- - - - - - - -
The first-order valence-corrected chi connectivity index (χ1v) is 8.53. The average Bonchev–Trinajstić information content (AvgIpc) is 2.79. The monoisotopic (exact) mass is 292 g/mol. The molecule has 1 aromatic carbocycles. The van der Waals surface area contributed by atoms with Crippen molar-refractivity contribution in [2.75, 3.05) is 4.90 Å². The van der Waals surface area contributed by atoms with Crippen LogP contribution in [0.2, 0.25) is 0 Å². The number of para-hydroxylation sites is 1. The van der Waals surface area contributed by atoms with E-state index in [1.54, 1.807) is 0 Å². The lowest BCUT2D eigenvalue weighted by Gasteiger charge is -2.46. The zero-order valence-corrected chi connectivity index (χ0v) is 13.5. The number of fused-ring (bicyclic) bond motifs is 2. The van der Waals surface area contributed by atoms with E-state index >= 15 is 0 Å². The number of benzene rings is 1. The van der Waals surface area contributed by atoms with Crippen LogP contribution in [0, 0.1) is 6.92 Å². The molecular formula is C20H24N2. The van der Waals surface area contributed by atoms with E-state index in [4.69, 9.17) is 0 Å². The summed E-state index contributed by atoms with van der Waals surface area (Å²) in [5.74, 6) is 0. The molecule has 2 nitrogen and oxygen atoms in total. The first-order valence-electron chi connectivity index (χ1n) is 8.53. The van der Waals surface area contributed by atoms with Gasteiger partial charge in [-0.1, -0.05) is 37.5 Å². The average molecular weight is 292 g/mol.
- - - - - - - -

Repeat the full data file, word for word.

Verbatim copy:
The first-order valence-corrected chi connectivity index (χ1v) is 8.53. The average Bonchev–Trinajstić information content (AvgIpc) is 2.79. The monoisotopic (exact) mass is 292 g/mol. The molecule has 1 aromatic carbocycles. The van der Waals surface area contributed by atoms with Crippen molar-refractivity contribution in [2.75, 3.05) is 4.90 Å². The van der Waals surface area contributed by atoms with Crippen LogP contribution in [0.2, 0.25) is 0 Å². The number of para-hydroxylation sites is 1. The van der Waals surface area contributed by atoms with E-state index in [1.54, 1.807) is 0 Å². The lowest BCUT2D eigenvalue weighted by Gasteiger charge is -2.46. The zero-order valence-corrected chi connectivity index (χ0v) is 13.5. The number of fused-ring (bicyclic) bond motifs is 2. The van der Waals surface area contributed by atoms with E-state index >= 15 is 0 Å². The number of benzene rings is 1. The van der Waals surface area contributed by atoms with Crippen LogP contribution in [0, 0.1) is 6.92 Å². The molecular formula is C20H24N2. The van der Waals surface area contributed by atoms with E-state index in [4.69, 9.17) is 0 Å². The summed E-state index contributed by atoms with van der Waals surface area (Å²) in [5.74, 6) is 0. The molecule has 2 nitrogen and oxygen atoms in total. The first-order valence-electron chi connectivity index (χ1n) is 8.53. The van der Waals surface area contributed by atoms with Gasteiger partial charge in [-0.1, -0.05) is 37.5 Å². The average molecular weight is 292 g/mol.